This could be set up like a calendar or a chart that describes who is responsible for each step. We also love using Tableau to create a strategic plan dashboard to track and monitor action items and milestones. The point is that we want all parties involved to have a clear understanding of the timeline, so that they can put the plan in motion.

Is your organization ready to jump into a strategic planning process? Learn more about our strategic planning services here. Contact us today, and we’d love to chat about how our team can meet your needs.

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Marketing 101: 6 Places to List Your Organization Online

At Transform Consulting Group, we know how important it is to market your organization within the online world. Marketing 101- 6 Places to List Your Organization Online
That’s why we have so many blogs in our
Marketing 101 series dedicated to your online presence (here and here).  

There are many online directories to look through. It can be confusing to determine which search engines to use.  We know your time is valuable, so we created a list with our top six go-to directories, starting with the most popular, that you can use to promote your work!

6 Places to List Your Organization Online

1. Google my Business

You have probably heard of or even used Google my Business. Google my business is free and is the “monster” of all search engines. Google logs an average of 7.8 billion searches per day – directing traffic to specific business pages. They have become the prime example of how search engines can help any company become successful.

2. Bing Places for Business

This is a Microsoft product, which means that Bing is the default search engine for most Windows desktop and tablet versions. It allows anyone to add multiple business locations, photos, videos, and more. Bing has an easy, fast, and free registration for anyone to use and add their business.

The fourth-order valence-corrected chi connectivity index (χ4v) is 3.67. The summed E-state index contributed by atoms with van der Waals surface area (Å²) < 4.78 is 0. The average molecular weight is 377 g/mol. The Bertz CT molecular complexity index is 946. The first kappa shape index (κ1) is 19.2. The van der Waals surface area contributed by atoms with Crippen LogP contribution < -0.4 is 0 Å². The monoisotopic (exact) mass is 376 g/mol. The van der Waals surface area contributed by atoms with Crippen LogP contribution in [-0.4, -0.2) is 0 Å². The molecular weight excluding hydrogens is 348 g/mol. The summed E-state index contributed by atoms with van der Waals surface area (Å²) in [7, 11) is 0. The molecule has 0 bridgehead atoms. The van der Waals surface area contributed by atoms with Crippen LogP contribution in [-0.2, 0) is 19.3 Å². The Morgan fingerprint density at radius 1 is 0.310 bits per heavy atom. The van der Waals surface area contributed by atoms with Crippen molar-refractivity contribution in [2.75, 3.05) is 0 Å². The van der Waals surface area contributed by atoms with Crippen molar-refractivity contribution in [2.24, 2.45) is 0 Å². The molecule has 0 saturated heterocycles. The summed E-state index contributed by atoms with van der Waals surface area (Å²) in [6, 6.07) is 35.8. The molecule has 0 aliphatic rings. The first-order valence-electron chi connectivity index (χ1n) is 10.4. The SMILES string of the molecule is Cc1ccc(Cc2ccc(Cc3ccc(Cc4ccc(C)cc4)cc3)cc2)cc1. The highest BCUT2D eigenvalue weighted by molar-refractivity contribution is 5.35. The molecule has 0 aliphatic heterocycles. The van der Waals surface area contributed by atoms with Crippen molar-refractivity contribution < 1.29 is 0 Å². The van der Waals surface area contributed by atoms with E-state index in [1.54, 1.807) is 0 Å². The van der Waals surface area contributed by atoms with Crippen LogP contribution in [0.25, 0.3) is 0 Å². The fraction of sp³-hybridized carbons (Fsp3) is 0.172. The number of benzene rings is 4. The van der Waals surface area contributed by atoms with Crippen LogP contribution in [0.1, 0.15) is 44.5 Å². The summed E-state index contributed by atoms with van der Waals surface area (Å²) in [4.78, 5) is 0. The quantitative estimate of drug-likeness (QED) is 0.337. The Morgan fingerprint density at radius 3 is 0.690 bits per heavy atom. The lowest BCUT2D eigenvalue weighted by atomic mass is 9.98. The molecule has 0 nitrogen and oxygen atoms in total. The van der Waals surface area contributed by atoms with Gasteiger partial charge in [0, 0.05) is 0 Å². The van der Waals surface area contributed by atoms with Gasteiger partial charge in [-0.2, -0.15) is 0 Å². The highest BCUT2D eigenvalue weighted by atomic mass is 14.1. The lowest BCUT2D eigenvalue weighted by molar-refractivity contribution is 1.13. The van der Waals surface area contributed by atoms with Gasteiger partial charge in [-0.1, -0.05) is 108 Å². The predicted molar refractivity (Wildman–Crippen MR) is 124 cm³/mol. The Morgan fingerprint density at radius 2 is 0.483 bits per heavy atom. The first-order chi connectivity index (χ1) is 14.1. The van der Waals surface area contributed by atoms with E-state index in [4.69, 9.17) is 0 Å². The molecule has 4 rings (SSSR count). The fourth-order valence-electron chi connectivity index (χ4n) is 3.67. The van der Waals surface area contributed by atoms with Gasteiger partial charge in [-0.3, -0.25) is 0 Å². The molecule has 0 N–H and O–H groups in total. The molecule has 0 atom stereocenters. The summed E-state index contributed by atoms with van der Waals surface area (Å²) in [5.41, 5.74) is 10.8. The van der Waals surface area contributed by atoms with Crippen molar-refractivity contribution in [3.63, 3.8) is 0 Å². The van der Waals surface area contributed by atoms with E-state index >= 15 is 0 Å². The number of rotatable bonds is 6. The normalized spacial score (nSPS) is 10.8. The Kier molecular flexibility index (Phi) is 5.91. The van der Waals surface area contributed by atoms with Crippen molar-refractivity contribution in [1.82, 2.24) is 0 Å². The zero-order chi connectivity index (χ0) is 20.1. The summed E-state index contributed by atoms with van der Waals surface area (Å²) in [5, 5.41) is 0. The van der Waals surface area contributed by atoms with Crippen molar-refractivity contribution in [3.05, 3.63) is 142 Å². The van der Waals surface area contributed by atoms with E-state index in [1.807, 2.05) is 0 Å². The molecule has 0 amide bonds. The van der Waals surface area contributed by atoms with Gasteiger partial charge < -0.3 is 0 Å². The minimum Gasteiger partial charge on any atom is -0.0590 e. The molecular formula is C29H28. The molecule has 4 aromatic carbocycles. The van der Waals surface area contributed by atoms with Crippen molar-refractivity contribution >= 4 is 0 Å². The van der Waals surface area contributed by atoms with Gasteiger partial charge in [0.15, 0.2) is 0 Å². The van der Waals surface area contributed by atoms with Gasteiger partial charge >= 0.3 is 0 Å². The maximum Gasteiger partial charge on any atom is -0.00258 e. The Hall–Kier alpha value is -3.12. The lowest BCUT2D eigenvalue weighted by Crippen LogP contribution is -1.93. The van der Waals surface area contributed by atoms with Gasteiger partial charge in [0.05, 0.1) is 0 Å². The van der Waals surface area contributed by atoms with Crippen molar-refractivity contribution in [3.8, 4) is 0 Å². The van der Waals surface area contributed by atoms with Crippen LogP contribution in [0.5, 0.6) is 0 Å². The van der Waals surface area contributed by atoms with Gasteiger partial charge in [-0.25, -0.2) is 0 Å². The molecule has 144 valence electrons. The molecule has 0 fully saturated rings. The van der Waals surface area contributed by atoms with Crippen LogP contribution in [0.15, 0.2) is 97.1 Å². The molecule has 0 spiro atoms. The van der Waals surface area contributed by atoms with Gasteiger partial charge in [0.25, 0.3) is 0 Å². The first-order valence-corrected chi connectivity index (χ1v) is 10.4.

3. Yahoo Local Listing

Yahoo’s service draws millions of searches every day. It allows anyone to post a basic listing for free. You can choose to pay a minimal free to add more detail and photos within your organization description (but we have had success with the free version!). There is a smaller fee in order to add and more description and a larger fee in if you want your organization to be listed in more than 40 directories. The basic listing is just as sufficient because the most important thing is getting the name out there for the public to see.

4. Yelp

Yelp is one of the best, free engines for honest consumer reviews. Small businesses might not think to use Yelp because it is popular for restaurants and hotels, but it is also a great source for advertising small nonprofits. Yelp stands out from the others because it allows organizations to connect with their clients and/or stakeholders and send them messages for more in depth advertising. They have a unique reporting tool to gain reviews of the best business trends.